• Jeanette Millard  says:

      I think it is important to clarify this since there is clearly some confusion about the term “sexual assault” and that is important above and beyond anything about this particular situation: Sexual assault is “any type of sexual activity or contact that you do not consent to. Sexual assault can happen through physical force or threats of force or if the attacker gave the victim drugs or alcohol as part of the assault. Sexual assault includes rape and sexual coercion. In the United States, one in three women has experienced some type of sexual violence.” From the Office of Women’s Health in the US government (and any other dictionary you like.)

      • Ron Russek II  says:

        Jeanette as I have said I have been a Law Enforcement officer for over 25 years I understand exactly the legal definition. I appreciate you pointing it out. That being said first her allegation was she believed he was “attempting” to sexually assault her and I am not trying at all to say that is not very serious. What I was trying to point out there is an distinct difference between being a victim of actual sexual assault and an attempt. Both very serious however one significantly more serious then then other. The way Andy wrote this letter was clearly painting word pictures to lead the reader down the path to conclude a rape took place or physical acts of violating Mrs Ford. This is where I believe the Bias sets in to paint a story he wants to be true because he hates Pres Trump so much. Again there are several reason to honestly question the story, motives etc. And to pretend there isn’t or worse intimidate by use of name calling, demonizing etc to shut down speech or debate is ridiculous and unfair. There ought to be honest debate that does NOT accuse either party as lying.

        So again for example in her details she is not certain of the time, place, year, how she got to the party, how she got home, and has named the Judge who denied it ever happened and 4 witnesses who have ALL written letters to the Judiciary Committee deny it ever happened. So all we are left with is a recollection of a physical event and the details of it. There is NO police department in America or District Attorney’s office that would EVER take this case based on the EVIDENCE or lack there of in this case. No Judge would allow this case to go to trial anywhere in America period.

        Now couple that with what we do know. It is a Pres Trump nominee, the Democratic Majority Leader in the Sen Schumer is on record as saying they would do everything to prevent this confirmation, Sen Feinstein sat on this allegation for almost 2 months, no one has seen Mrs Ford actual letter unredacted, EVERY Democratic senator except 3-4 said they were going to vote no prior to even meeting the judge, some of those voted for him last time and with NO EVIDENCE between there last vote they now want to vote no (prior to this allegation). I can list several more points like her attending Resist rallies or the attorney team and their relationships with the DNC and Resist movements, Democrats using this to raise donations to their re-election campaigns, etc. Oh and BTW the mid-terms are just a few weeks away, what a coincidence right? Sure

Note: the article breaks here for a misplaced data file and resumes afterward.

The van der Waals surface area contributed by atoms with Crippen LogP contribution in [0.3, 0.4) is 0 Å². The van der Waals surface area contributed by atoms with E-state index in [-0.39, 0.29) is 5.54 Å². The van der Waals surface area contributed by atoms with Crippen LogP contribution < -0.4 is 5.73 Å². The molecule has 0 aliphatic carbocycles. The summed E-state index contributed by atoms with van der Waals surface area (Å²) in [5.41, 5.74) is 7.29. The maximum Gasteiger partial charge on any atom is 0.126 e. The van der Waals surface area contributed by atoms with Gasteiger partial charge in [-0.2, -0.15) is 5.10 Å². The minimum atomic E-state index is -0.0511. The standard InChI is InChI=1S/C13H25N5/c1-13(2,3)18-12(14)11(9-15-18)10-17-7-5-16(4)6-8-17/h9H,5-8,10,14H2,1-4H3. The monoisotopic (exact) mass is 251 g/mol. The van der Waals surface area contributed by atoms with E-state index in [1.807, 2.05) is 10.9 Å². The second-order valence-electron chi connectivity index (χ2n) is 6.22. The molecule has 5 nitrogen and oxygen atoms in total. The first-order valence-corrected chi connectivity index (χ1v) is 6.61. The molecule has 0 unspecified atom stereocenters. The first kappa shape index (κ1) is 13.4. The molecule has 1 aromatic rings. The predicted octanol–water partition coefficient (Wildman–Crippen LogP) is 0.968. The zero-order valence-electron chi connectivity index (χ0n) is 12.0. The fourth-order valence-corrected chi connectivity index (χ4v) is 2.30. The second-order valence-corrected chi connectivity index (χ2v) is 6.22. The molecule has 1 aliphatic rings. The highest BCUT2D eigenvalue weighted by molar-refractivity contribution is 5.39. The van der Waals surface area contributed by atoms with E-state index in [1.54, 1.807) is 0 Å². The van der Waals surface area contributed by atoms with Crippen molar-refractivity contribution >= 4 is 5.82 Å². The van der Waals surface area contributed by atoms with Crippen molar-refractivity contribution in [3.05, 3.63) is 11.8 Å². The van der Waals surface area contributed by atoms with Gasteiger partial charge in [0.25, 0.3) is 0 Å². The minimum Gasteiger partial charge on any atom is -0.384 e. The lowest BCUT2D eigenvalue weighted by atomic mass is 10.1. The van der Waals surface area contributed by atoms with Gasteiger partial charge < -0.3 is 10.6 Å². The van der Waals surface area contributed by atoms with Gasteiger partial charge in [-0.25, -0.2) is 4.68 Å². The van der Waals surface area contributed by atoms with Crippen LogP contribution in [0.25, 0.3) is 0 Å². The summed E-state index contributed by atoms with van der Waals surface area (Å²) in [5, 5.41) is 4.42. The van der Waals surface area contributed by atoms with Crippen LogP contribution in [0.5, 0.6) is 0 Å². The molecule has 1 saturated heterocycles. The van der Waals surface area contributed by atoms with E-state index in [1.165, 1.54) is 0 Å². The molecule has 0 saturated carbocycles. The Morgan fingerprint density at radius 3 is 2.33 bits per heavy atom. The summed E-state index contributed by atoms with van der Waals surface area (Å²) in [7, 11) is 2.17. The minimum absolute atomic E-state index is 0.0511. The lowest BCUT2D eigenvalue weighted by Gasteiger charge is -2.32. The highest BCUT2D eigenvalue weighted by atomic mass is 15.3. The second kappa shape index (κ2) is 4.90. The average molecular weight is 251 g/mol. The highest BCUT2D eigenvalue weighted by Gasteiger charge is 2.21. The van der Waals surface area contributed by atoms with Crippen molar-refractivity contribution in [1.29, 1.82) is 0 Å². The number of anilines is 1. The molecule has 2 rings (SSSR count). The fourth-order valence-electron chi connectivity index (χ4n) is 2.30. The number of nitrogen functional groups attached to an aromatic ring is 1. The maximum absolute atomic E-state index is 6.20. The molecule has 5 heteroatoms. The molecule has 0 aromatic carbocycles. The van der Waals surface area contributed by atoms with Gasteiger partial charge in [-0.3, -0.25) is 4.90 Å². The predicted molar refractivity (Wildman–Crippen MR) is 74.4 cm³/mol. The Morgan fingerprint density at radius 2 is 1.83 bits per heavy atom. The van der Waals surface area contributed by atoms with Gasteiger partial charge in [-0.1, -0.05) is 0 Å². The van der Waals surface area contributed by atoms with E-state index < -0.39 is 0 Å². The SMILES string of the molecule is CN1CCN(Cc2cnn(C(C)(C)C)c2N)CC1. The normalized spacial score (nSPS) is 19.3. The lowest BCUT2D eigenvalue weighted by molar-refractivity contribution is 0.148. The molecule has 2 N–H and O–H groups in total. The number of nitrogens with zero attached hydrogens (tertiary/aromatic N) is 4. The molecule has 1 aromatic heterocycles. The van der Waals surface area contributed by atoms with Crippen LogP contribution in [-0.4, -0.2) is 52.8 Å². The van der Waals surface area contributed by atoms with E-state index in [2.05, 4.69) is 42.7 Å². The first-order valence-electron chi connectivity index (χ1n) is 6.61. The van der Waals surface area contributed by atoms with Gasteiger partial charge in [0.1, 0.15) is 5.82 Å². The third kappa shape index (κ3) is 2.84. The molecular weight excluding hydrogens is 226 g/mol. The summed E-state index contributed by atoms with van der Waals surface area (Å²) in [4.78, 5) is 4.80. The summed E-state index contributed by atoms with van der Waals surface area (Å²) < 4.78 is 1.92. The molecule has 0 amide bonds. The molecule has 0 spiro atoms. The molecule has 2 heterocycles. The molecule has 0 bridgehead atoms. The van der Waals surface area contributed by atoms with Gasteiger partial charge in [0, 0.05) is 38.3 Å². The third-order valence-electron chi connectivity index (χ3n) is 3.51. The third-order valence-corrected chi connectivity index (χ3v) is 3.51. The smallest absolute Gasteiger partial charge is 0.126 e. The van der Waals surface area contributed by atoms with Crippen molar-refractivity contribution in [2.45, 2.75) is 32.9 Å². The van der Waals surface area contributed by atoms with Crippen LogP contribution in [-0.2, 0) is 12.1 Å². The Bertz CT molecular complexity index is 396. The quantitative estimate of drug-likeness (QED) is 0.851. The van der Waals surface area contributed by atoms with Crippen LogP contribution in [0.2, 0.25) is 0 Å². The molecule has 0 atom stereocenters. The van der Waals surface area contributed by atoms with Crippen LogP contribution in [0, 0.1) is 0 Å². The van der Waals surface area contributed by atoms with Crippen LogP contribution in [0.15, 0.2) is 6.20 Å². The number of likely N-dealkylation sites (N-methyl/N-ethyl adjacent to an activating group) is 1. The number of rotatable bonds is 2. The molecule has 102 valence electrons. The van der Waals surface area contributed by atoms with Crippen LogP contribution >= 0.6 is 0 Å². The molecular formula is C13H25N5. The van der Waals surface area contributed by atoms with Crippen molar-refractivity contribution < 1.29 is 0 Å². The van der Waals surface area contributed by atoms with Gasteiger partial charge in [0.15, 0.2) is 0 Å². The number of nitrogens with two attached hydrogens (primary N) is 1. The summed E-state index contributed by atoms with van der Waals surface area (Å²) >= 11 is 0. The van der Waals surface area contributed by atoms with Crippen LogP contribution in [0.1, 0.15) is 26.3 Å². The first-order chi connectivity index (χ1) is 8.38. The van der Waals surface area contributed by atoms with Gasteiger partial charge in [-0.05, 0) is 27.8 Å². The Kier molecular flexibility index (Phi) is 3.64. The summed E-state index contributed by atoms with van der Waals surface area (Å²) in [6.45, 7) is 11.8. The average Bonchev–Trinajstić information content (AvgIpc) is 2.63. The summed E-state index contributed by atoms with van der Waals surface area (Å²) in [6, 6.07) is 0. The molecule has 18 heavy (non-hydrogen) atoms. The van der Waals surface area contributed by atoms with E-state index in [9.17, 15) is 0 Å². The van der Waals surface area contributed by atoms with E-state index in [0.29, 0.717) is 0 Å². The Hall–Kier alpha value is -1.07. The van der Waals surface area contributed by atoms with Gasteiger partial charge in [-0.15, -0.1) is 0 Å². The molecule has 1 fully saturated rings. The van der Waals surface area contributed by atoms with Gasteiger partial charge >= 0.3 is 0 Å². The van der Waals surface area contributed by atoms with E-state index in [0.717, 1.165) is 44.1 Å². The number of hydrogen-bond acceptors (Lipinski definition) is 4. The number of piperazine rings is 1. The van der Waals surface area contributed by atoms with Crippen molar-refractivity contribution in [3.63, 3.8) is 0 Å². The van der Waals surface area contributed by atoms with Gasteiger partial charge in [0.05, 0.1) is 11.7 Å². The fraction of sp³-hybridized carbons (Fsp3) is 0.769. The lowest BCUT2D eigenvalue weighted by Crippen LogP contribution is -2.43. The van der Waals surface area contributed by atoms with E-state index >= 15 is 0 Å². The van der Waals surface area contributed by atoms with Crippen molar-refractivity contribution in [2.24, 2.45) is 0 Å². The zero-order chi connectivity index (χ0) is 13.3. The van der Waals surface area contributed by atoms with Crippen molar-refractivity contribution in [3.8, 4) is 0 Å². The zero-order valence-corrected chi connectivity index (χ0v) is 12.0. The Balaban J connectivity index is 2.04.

• Andrew Hidas  says:

      OK, just a few things. Your point that I “degrade and insult ANYONE who has ever been ACTUALLY sexually assaulted” by calling this as such, doesn’t have any support that I can find. Definitions vary slightly, but as Jeanette mentions below, both the dictionary and DOJ refer to sexual assault generally as sexual contact forced upon a person without consent. If the scene that Ford describes isn’t forceful, unwanted sexual contact, then I don’t know what is. The fact that it didn’t result in penetration and rape is irrelevant to its status as an assault on her being.

      Senator Booker’s case: He groped a friend’s breast at a party; she slapped it away. He tried again, same result. A few years later, unbidden, no one accusing him of anything, he wrote about it in a college newspaper column in the public square, voluntarily, citing it as a eureka moment for him in finally understanding what women deal with all the time, and moderating his behavior thenceforth as a “changed man.” I don’t see how that equates to the situation with Ford and Kavanaugh.

      Keith Ellison: huge questions about the veracity of his accuser in this deeply troubled relationship. In-depth review of it here, from which one can draw any number of conclusions, though I would tread very gingerly in being certain of any of them:

      You say Ford is a successful professor, as a means of challenging her claim that she was traumatized and suffers still from the effects of the alleged attack. This belies the simple fact of the amazing resilience of the human spirit in going on with life despite past tragedies and violations. Doesn’t mean the tragedies and violations don’t linger the rest of one’s life. But they are not determinative.